Native and Celtic Spirituality
Thursday, July 9, 2015
As I’ve mentioned before, the doctrine of Trinity is a powerful and totally non-dualistic image of reality. The Father, Son, and Spirit, as we named them, share in an endless mutuality of giving and receiving of an infinite love. We too are allowed to participate in this oneing of diversity through unitive consciousness. Reality is radically relational, and the power is in the relationships themselves. If reality is created on the model of the Trinity where YHWH even speaks in the plural (Genesis 1:26), then intercommunion is the first and final shape of the universe.
The Celts readily welcomed the Christian Trinity perhaps because their own deities took shape in threes. For example “the goddess Bridget appeared in three forms: the goddesses of fire, of poetry, and of fertility, all three named Bridget” . Celtic prayers and poetry are full of references to each member of the Trinity, as in this psalm by Columba (late 6th or early 7th century):
The High First-Sower, the Ancient of Days and unbegotten,
was without any source, limit, or foundation in the beginning and is,
and will be throughout unending ages forever;
With him is the only-begotten one, the Christ;
And the co-eternal Holy Spirit in the constant glory of the Godhead.
We do not claim that there are three gods; rather we declare that God is one,
But not at the expense of believing in three most glorious Persons. 
I believe the flowing waterwheel of the Trinity was intuited in the circle and “medicine wheel” of many Native American religions. Many Native images and metaphors take the shape of a circle, an endless ring symbolizing the interconnectedness of all things. In the words of Black Elk, an Oglala holy man:
You have noticed that everything an Indian does is in a circle, and that is because the Power of the World always works in circles, and everything tries to be round. In the old days when we were a strong and happy people, all our power came to us from the sacred hoop of the nation, and so long as the hoop was unbroken, the people flourished. The flowering tree was the living center of the hoop, and the circle of the four quarters nourished it. The east gave peace and light, the south gave warmth, the west gave rain, and the north with its cold and mighty wind gave strength and endurance. This knowledge came to us from the outer world with our religion.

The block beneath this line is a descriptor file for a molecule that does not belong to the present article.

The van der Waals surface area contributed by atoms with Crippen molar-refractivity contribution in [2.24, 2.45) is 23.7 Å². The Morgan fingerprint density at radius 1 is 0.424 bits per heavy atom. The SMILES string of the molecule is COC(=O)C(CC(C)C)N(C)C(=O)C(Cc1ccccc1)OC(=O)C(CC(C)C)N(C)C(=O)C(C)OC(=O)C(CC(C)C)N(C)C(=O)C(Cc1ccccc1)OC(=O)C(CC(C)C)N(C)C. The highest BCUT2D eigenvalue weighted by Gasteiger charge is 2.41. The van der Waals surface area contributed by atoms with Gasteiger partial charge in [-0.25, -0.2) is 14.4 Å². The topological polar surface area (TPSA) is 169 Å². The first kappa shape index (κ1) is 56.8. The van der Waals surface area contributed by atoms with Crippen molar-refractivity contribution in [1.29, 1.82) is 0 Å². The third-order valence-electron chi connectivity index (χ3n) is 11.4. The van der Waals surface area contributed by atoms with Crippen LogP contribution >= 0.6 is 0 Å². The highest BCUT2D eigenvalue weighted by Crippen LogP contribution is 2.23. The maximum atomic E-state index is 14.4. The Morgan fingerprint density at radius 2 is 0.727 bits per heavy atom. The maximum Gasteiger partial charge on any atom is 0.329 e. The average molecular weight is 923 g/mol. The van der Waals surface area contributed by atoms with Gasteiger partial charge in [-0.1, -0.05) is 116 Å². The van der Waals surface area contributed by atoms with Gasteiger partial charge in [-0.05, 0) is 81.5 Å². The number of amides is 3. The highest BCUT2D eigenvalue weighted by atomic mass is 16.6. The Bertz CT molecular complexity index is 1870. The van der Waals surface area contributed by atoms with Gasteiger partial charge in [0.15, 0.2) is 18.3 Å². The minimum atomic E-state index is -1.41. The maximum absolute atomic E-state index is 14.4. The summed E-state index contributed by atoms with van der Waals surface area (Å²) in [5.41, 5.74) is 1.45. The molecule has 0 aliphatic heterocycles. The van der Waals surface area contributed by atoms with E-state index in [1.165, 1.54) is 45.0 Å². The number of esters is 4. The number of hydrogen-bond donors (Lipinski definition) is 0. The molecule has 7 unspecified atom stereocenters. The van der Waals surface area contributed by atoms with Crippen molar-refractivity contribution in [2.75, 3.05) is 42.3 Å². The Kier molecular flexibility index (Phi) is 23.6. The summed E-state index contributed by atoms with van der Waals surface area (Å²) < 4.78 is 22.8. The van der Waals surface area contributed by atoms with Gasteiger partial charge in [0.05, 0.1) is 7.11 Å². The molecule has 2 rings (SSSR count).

Everything the Power of the World does is done in a circle. The sky is round, and I have heard that the earth is round like a ball, and so are all the stars. The wind, in its greatest power, whirls. Birds make their nests in circles, for theirs is the same religion as ours. The sun comes forth and goes down again in a circle. The moon does the same, and both are round. Even the seasons form a great circle in their changing, and always come back again to where they were. The life of a man is a circle from childhood to childhood, and so it is in everything where power moves. Our tepees were round like the nests of birds, and these were always set in a circle, the nation’s hoop, a nest of many nests, where the Great Spirit meant for us to hatch our children. But the Wasichus [white men] have put us in these square boxes. Our power is gone and we are dying, for the power is not in us any more. You can look at our boys and see how it is with us. When we were living by the power of the circle in the way we should, boys were men at twelve or thirteen years of ago. But now it takes them very much longer to mature. 
When we forget the roundness of life, the inter-being of all creatures and the Creator, we lose our sense of true identity and belonging—to that very circle. Tomorrow I’ll share the gift of initiation as a way of bringing us back to home and center.
Gateway to Silence:
One world, all sacred
 Timothy J. Joyce, Celtic Christianity: A Sacred Tradition, a Vision of Hope (Orbis Books: 1998), 19.
 “The High First Sower (The Altus Prosator) by Columba, as quoted by Oliver Davies, ed. trans., Celtic Spirituality (Paulist Press: 1999), 405.
 John G. Neihardt, Black Elk Speaks: Being the Life Story of a Holy Man of the Oglala Sioux; As Told Through John G. Neihardt (University of Nebraska Press: 1979), 194-196.